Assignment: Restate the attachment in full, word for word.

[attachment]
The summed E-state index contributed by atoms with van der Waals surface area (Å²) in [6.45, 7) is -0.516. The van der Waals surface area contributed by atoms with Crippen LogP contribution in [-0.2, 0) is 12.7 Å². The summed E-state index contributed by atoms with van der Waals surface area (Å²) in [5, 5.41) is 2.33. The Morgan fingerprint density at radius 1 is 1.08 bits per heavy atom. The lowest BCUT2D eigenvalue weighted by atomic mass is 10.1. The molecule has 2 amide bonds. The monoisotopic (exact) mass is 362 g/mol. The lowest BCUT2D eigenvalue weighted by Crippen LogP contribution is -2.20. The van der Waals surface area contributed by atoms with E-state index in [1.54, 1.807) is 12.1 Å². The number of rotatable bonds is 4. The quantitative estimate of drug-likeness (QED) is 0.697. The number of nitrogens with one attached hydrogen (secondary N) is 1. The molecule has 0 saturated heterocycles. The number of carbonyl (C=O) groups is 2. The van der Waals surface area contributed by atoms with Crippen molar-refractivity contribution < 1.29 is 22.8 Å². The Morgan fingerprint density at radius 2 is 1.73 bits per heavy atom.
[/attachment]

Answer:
The summed E-state index contributed by atoms with van der Waals surface area (Å²) in [6.45, 7) is -0.516. The van der Waals surface area contributed by atoms with Crippen LogP contribution in [-0.2, 0) is 12.7 Å². The summed E-state index contributed by atoms with van der Waals surface area (Å²) in [5, 5.41) is 2.33. The Morgan fingerprint density at radius 1 is 1.08 bits per heavy atom. The lowest BCUT2D eigenvalue weighted by atomic mass is 10.1. The molecule has 2 amide bonds. The monoisotopic (exact) mass is 362 g/mol. The lowest BCUT2D eigenvalue weighted by Crippen LogP contribution is -2.20. The van der Waals surface area contributed by atoms with E-state index in [1.54, 1.807) is 12.1 Å². The number of rotatable bonds is 4. The quantitative estimate of drug-likeness (QED) is 0.697. The number of nitrogens with one attached hydrogen (secondary N) is 1. The molecule has 0 saturated heterocycles. The number of carbonyl (C=O) groups is 2. The van der Waals surface area contributed by atoms with Crippen molar-refractivity contribution < 1.29 is 22.8 Å². The Morgan fingerprint density at radius 2 is 1.73 bits per heavy atom.